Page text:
Morgan Botanicals

  (Loveland, Colorado)
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Plants Used As Dyes

Jessica Morgan, M.H.

 My mother taught me how to sew when I was a little girl. To this day I still make a lot of my own clothes, quilts, and anything else I have time for. With my love of plants it just seemed natural that I learn to dye my own cloth and yarn.

Dyeing with plants isn't a new thing though, it's an ancient craft and the techniques are well established. Textiles have been livened up with natural plant and animal pigments for centuries. It is amazing to think that some of these are still around today like antique tapestries, brocades, and embroideries- still rich with color.

My goal isn't to teach you how to dye, just to inform those who save twigs, spent flowers, seeds and other plant stuff, that you can do more with them then toss them into the compost heap. Color is one of the most beautiful attributes of a plant and using dyes from them is a great way to "save" their colors when the seasons change, whether it's in cloth or a basket of natural yarns. And if done right, it is possible to create a full spectrum of colors.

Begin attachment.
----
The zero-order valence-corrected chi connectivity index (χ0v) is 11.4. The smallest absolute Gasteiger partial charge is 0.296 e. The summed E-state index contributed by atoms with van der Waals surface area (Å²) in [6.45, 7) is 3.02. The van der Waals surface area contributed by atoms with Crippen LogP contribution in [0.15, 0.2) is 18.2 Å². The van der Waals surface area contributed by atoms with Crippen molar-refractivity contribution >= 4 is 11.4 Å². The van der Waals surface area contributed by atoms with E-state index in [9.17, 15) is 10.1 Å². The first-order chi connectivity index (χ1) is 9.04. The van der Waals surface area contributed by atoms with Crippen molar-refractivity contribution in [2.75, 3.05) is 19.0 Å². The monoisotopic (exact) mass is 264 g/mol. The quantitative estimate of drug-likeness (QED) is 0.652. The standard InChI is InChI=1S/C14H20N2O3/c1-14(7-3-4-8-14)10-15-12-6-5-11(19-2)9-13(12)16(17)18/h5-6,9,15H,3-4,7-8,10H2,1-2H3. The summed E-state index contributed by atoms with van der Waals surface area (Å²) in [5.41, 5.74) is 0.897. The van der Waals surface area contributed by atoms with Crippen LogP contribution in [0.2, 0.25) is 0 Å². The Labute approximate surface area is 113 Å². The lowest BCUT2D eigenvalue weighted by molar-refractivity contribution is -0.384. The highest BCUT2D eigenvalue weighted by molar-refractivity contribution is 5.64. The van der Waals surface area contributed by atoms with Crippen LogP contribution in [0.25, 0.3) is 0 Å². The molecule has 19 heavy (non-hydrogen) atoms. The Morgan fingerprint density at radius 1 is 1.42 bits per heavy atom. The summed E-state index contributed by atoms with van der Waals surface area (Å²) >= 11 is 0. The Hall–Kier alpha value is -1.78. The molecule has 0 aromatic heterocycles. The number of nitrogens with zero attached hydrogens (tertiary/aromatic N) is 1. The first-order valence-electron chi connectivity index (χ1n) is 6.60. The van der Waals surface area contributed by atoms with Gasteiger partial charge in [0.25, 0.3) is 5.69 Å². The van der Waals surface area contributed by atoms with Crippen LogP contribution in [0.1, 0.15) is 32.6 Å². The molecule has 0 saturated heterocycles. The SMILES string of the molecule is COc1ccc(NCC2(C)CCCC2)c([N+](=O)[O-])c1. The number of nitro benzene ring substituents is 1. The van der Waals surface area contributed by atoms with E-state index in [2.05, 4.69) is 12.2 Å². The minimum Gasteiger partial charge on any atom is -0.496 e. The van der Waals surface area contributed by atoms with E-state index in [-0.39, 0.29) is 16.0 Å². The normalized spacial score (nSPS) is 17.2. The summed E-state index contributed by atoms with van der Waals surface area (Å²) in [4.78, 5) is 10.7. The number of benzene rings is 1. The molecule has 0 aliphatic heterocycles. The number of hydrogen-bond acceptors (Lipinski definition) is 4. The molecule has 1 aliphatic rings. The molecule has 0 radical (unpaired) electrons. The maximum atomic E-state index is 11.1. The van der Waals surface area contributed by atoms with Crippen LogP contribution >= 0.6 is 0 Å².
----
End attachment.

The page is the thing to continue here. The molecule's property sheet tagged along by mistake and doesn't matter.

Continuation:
Some of my favorite plants include black walnut, marigold, hollyhocks, purple basil, elderberries, coreopsis, goldenrod, ivy, nettle, onion, wallflower, oh and the list just goes on and on. Basically plants that grow around me. I have used lichen as well, but as a botanist with respect for these fragile plants, I have only collected certain species. With plants you can achieve some of the most beautiful natural colors in nature.

Gardeners always find room in their gardens to grow new plants that catch their attention. I hope you make some space for a little dye garden and enjoy the colors all year long.

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Copyright 2009. All rights reserved. Jessica Morgan, M. H., Morgan Botanicals.

Disclaimer - The information provided in this article is for informational purposes only and is not intended as a substitute for advice from your physician or other health care professional. You should not use the information in this article for self-diagnosis or to replace any prescriptive medication. You should consult with a health care professional before starting any diet, exercise or supplementation program, before taking any medication, or if you have or suspect you might have a health problem, suffer from allergies, are pregnant or nursing.

Jessica Morgan, M.H.


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